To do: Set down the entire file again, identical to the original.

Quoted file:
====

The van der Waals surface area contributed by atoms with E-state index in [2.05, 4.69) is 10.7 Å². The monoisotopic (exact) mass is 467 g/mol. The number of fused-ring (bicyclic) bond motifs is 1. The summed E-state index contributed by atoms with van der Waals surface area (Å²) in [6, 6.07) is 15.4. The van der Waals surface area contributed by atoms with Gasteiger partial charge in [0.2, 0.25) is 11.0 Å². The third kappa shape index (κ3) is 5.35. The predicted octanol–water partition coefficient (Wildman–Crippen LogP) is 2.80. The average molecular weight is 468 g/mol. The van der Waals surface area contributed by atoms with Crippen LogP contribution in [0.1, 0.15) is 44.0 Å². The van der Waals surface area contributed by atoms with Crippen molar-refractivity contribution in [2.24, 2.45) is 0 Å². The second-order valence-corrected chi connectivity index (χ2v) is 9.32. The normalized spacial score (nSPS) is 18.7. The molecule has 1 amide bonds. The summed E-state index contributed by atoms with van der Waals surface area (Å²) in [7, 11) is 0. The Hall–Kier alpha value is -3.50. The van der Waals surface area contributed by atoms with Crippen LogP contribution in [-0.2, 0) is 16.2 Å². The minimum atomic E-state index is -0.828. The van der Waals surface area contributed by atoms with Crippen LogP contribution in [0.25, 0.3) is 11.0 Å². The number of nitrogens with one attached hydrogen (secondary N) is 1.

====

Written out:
The van der Waals surface area contributed by atoms with E-state index in [2.05, 4.69) is 10.7 Å². The monoisotopic (exact) mass is 467 g/mol. The number of fused-ring (bicyclic) bond motifs is 1. The summed E-state index contributed by atoms with van der Waals surface area (Å²) in [6, 6.07) is 15.4. The van der Waals surface area contributed by atoms with Gasteiger partial charge in [0.2, 0.25) is 11.0 Å². The third kappa shape index (κ3) is 5.35. The predicted octanol–water partition coefficient (Wildman–Crippen LogP) is 2.80. The average molecular weight is 468 g/mol. The van der Waals surface area contributed by atoms with Crippen LogP contribution in [0.1, 0.15) is 44.0 Å². The van der Waals surface area contributed by atoms with Crippen molar-refractivity contribution in [2.24, 2.45) is 0 Å². The second-order valence-corrected chi connectivity index (χ2v) is 9.32. The normalized spacial score (nSPS) is 18.7. The molecule has 1 amide bonds. The summed E-state index contributed by atoms with van der Waals surface area (Å²) in [7, 11) is 0. The Hall–Kier alpha value is -3.50. The van der Waals surface area contributed by atoms with Crippen LogP contribution in [-0.2, 0) is 16.2 Å². The minimum atomic E-state index is -0.828. The van der Waals surface area contributed by atoms with Crippen LogP contribution in [0.25, 0.3) is 11.0 Å². The number of nitrogens with one attached hydrogen (secondary N) is 1.